The past week has brought us some exciting news from Congress, but also a reminder of the threat the looming “fiscal cliff” could pose to women’s health. Before diving into those stories, here’s a quick tally of support for women’s health in the first session 113th Congress beginning in January 2013.
As a result of the 2012 election, the U.S. Senate now has 46 Senators who have voted to support women’s health 100% of the time and 43 who have consistently opposed measures that protect women’s health. The remaining 11 Senators have records of variable support for women’s health and will certainly play a key role in swaying the outcome of new legislation. Meanwhile, the number of Representatives who have voted to support women’s health 100% of the time rose from 158 in the last Congress to 173. Despite this impressive gain, advocates for reproductive freedom will face 228 Representatives who have consistently voted to oppose women’s health. However, even with a challenging landscape in the current 112th Congress, we’ve seen two great pieces of legislation take root in Congress recently.
Senator Jeanne Shaheen’s (D – N.H.) amendment to the 2013 National Defense Authorization Act would require federal insurance providers to cover abortion procedures for women in the military in the cases of rape and incest, among other reproductive healthcare services. Currently, servicewomen must carry the full financial cost of an abortion, with no insurance coverage unless their life is in jeopardy. Last Tuesday, the Senate unanimously approved the legislation that would expand coverage to include abortion in cases of rape and incest. Before enactment, though, the Senate version must be merged with the House version, which lacks an amendment like Shaheen’s. Nonetheless, preliminary analysis indicates that the House will most likely include Shaheen’s amendment in the final legislation.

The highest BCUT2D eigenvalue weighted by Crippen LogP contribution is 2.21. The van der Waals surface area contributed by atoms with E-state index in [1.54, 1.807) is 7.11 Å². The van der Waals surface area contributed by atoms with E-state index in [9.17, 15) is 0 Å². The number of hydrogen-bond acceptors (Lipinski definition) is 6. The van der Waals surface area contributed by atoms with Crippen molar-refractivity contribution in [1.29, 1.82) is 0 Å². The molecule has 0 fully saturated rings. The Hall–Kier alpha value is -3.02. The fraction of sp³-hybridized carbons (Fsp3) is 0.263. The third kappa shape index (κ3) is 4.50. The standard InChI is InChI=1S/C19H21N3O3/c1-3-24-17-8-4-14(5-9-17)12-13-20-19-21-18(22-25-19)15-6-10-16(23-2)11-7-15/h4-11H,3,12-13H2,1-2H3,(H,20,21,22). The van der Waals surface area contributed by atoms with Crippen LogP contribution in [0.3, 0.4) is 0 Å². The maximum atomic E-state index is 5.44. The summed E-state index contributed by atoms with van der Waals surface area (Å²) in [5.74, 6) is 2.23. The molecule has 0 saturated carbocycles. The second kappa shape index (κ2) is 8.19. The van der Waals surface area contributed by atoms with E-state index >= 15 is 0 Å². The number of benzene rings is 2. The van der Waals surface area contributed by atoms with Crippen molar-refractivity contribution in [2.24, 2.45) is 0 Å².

In another example of bipartisan efforts, several members of Congress have crafted legislation designed to enhance justice in rape cases. The Sexual Assault Forensic Evidence Registry (SAFER) Act provides law enforcement agencies with funds to reduce their backlogged rape kits. Nearly 400,000 rapes kits remain untested, contributing to the fact that in the United States there is only a 24% arrest rate for this crime and just 6% of rapists will ever be sent to jail. Statistics show that 1 in 6 women will be sexually assaulted in her lifetime. The cornerstone of addressing the trauma of this crime is being able to hold perpetrators accountable – the SAFER Act will better equip law enforcement officials to process rape kits in their possession, allowing rapists to be brought to justice faster.
The Shaheen amendment and SAFER Act are two bright spots in our current legislative session, which is becoming increasingly worrisome as we approach the January 2 “fiscal cliff.” Automatic budget cuts will occur on this date as a consequence of Congress not agreeing on a way to reduce the budget deficit by that time. These cuts will eliminate $500 million from the defense budget, as well as $500 million from domestic programs. Many of these affected programs directly benefit women’s health and some of those that may be drastically cut because of the political gridlock include: the Maternal and Child Health block grant, Title X Family Planning funds, the Child Care and Development block grant, food stamp funds, and Pell education grants. Women, particularly low-income women, stand to lose the most if Congress fails to act to prevent this economic crisis.
Still, we must continue to push forward and keep women’s health our priority. We will hold Congress and President Obama accountable to making it their priority as well during the 2013 Fiscal year. Their first opportunity to protect women’s health will be to protect the federal funding to domestic programs that will be automatically eliminated unless Congress reaches a budget agreement by January 2.
In the meantime, we encourage advocates for reproductive freedom to use online social media to spread the news about what’s happening in Congress. First on the agenda is the Shaheen amendment, and supporters are urged to use the hashtags #ShaheenAmdt, #NDAA, and #equality4servicewomen to increase awareness of this pivotal piece of legislation. You can also encourage your social media networks to educate others about what’s at stake with the “fiscal cliff” as we approach the deadline by following the hashtags #fiscalcliff and #my2k. Please help us spread the word.